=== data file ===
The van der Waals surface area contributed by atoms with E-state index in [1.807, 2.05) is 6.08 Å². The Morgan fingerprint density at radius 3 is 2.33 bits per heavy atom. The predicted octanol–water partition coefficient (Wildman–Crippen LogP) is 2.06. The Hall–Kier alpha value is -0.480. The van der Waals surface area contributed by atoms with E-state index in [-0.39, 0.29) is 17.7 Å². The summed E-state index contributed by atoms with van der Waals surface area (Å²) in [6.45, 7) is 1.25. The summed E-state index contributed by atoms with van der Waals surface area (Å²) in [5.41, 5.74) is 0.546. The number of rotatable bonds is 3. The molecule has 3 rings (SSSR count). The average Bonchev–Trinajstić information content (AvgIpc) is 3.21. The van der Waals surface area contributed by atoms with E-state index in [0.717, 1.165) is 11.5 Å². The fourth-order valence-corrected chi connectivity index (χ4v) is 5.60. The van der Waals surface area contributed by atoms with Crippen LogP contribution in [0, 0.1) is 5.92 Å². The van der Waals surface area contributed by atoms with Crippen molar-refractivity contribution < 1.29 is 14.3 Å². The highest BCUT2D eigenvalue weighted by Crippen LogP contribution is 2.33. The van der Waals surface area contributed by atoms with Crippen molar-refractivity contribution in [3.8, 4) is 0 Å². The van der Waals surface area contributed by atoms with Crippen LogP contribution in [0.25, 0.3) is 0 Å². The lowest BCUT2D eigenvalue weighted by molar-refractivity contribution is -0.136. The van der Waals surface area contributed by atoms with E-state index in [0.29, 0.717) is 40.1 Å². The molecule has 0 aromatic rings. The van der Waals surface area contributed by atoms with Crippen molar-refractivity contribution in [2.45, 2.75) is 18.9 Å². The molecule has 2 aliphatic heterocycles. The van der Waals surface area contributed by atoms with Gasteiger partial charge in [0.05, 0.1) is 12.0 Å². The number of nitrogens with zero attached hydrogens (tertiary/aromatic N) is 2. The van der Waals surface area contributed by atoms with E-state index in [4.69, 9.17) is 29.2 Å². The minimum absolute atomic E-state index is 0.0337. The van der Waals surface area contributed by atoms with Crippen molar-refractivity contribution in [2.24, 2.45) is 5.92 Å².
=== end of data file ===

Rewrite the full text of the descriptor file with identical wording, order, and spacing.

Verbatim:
The van der Waals surface area contributed by atoms with E-state index in [1.807, 2.05) is 6.08 Å². The Morgan fingerprint density at radius 3 is 2.33 bits per heavy atom. The predicted octanol–water partition coefficient (Wildman–Crippen LogP) is 2.06. The Hall–Kier alpha value is -0.480. The van der Waals surface area contributed by atoms with E-state index in [-0.39, 0.29) is 17.7 Å². The summed E-state index contributed by atoms with van der Waals surface area (Å²) in [6.45, 7) is 1.25. The summed E-state index contributed by atoms with van der Waals surface area (Å²) in [5.41, 5.74) is 0.546. The number of rotatable bonds is 3. The molecule has 3 rings (SSSR count). The average Bonchev–Trinajstić information content (AvgIpc) is 3.21. The van der Waals surface area contributed by atoms with E-state index in [0.717, 1.165) is 11.5 Å². The fourth-order valence-corrected chi connectivity index (χ4v) is 5.60. The van der Waals surface area contributed by atoms with Crippen LogP contribution in [0, 0.1) is 5.92 Å². The van der Waals surface area contributed by atoms with Crippen molar-refractivity contribution < 1.29 is 14.3 Å². The highest BCUT2D eigenvalue weighted by Crippen LogP contribution is 2.33. The van der Waals surface area contributed by atoms with Crippen molar-refractivity contribution in [3.8, 4) is 0 Å². The van der Waals surface area contributed by atoms with Crippen LogP contribution in [0.25, 0.3) is 0 Å². The lowest BCUT2D eigenvalue weighted by molar-refractivity contribution is -0.136. The van der Waals surface area contributed by atoms with E-state index in [0.29, 0.717) is 40.1 Å². The molecule has 0 aromatic rings. The van der Waals surface area contributed by atoms with Crippen molar-refractivity contribution in [2.45, 2.75) is 18.9 Å². The molecule has 2 aliphatic heterocycles. The van der Waals surface area contributed by atoms with Gasteiger partial charge in [0.05, 0.1) is 12.0 Å². The number of nitrogens with zero attached hydrogens (tertiary/aromatic N) is 2. The van der Waals surface area contributed by atoms with E-state index in [4.69, 9.17) is 29.2 Å². The minimum absolute atomic E-state index is 0.0337. The van der Waals surface area contributed by atoms with Crippen molar-refractivity contribution in [2.24, 2.45) is 5.92 Å².